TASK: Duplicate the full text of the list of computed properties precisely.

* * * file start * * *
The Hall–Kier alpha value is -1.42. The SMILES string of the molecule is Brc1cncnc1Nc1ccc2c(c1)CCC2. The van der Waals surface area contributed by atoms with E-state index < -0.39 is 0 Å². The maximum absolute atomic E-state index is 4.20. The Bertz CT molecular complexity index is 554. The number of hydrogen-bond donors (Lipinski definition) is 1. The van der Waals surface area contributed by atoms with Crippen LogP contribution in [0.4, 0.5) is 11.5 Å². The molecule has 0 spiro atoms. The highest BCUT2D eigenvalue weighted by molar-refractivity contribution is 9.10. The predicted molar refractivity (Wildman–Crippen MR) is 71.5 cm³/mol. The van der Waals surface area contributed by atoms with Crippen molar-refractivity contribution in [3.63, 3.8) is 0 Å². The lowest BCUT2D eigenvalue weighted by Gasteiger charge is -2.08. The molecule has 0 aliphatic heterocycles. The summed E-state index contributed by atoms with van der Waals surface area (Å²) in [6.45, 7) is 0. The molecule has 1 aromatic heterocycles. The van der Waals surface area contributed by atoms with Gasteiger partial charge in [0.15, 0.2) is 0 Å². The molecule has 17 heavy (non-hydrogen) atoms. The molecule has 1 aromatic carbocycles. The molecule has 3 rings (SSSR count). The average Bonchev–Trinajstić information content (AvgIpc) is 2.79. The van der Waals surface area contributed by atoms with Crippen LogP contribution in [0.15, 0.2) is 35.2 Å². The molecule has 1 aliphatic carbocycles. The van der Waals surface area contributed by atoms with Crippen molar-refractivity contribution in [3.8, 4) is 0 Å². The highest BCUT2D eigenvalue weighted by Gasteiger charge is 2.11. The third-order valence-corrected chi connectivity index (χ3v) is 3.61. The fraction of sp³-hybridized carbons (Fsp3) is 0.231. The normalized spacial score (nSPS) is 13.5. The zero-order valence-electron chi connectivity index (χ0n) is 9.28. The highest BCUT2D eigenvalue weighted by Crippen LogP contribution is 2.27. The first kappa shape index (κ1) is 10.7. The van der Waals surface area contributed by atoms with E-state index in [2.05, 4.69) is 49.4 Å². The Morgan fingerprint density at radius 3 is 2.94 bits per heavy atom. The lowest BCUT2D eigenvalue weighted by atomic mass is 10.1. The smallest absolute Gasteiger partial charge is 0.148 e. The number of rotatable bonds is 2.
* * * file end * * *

The Hall–Kier alpha value is -1.42. The SMILES string of the molecule is Brc1cncnc1Nc1ccc2c(c1)CCC2. The van der Waals surface area contributed by atoms with E-state index < -0.39 is 0 Å². The maximum absolute atomic E-state index is 4.20. The Bertz CT molecular complexity index is 554. The number of hydrogen-bond donors (Lipinski definition) is 1. The van der Waals surface area contributed by atoms with Crippen LogP contribution in [0.4, 0.5) is 11.5 Å². The molecule has 0 spiro atoms. The highest BCUT2D eigenvalue weighted by molar-refractivity contribution is 9.10. The predicted molar refractivity (Wildman–Crippen MR) is 71.5 cm³/mol. The van der Waals surface area contributed by atoms with Crippen molar-refractivity contribution in [3.63, 3.8) is 0 Å². The lowest BCUT2D eigenvalue weighted by Gasteiger charge is -2.08. The molecule has 0 aliphatic heterocycles. The summed E-state index contributed by atoms with van der Waals surface area (Å²) in [6.45, 7) is 0. The molecule has 1 aromatic heterocycles. The van der Waals surface area contributed by atoms with Gasteiger partial charge in [0.15, 0.2) is 0 Å². The molecule has 17 heavy (non-hydrogen) atoms. The molecule has 1 aromatic carbocycles. The molecule has 3 rings (SSSR count). The average Bonchev–Trinajstić information content (AvgIpc) is 2.79. The van der Waals surface area contributed by atoms with Crippen LogP contribution in [0.15, 0.2) is 35.2 Å². The molecule has 1 aliphatic carbocycles. The van der Waals surface area contributed by atoms with Crippen molar-refractivity contribution in [3.8, 4) is 0 Å². The highest BCUT2D eigenvalue weighted by Gasteiger charge is 2.11. The third-order valence-corrected chi connectivity index (χ3v) is 3.61. The fraction of sp³-hybridized carbons (Fsp3) is 0.231. The normalized spacial score (nSPS) is 13.5. The zero-order valence-electron chi connectivity index (χ0n) is 9.28. The highest BCUT2D eigenvalue weighted by Crippen LogP contribution is 2.27. The first kappa shape index (κ1) is 10.7. The van der Waals surface area contributed by atoms with E-state index in [2.05, 4.69) is 49.4 Å². The Morgan fingerprint density at radius 3 is 2.94 bits per heavy atom. The lowest BCUT2D eigenvalue weighted by atomic mass is 10.1. The smallest absolute Gasteiger partial charge is 0.148 e. The number of rotatable bonds is 2.